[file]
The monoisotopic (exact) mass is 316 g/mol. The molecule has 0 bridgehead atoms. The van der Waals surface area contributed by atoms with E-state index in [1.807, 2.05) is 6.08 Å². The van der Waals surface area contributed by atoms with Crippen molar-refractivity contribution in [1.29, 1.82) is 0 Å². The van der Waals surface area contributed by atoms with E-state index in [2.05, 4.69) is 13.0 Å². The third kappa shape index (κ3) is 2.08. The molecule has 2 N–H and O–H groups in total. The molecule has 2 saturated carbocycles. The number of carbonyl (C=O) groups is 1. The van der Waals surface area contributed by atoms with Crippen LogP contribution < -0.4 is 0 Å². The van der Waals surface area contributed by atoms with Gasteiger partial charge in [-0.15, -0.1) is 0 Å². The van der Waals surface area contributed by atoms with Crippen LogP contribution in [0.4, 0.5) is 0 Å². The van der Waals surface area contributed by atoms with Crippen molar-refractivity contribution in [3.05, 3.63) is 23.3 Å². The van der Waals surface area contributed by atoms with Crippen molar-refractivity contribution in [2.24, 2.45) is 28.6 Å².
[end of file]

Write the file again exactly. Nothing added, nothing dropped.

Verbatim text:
The monoisotopic (exact) mass is 316 g/mol. The molecule has 0 bridgehead atoms. The van der Waals surface area contributed by atoms with E-state index in [1.807, 2.05) is 6.08 Å². The van der Waals surface area contributed by atoms with Crippen molar-refractivity contribution in [1.29, 1.82) is 0 Å². The van der Waals surface area contributed by atoms with E-state index in [2.05, 4.69) is 13.0 Å². The third kappa shape index (κ3) is 2.08. The molecule has 2 N–H and O–H groups in total. The molecule has 2 saturated carbocycles. The number of carbonyl (C=O) groups is 1. The van der Waals surface area contributed by atoms with Crippen LogP contribution < -0.4 is 0 Å². The van der Waals surface area contributed by atoms with Gasteiger partial charge in [-0.15, -0.1) is 0 Å². The van der Waals surface area contributed by atoms with Crippen LogP contribution in [0.4, 0.5) is 0 Å². The van der Waals surface area contributed by atoms with Crippen molar-refractivity contribution in [3.05, 3.63) is 23.3 Å². The van der Waals surface area contributed by atoms with Crippen molar-refractivity contribution in [2.24, 2.45) is 28.6 Å².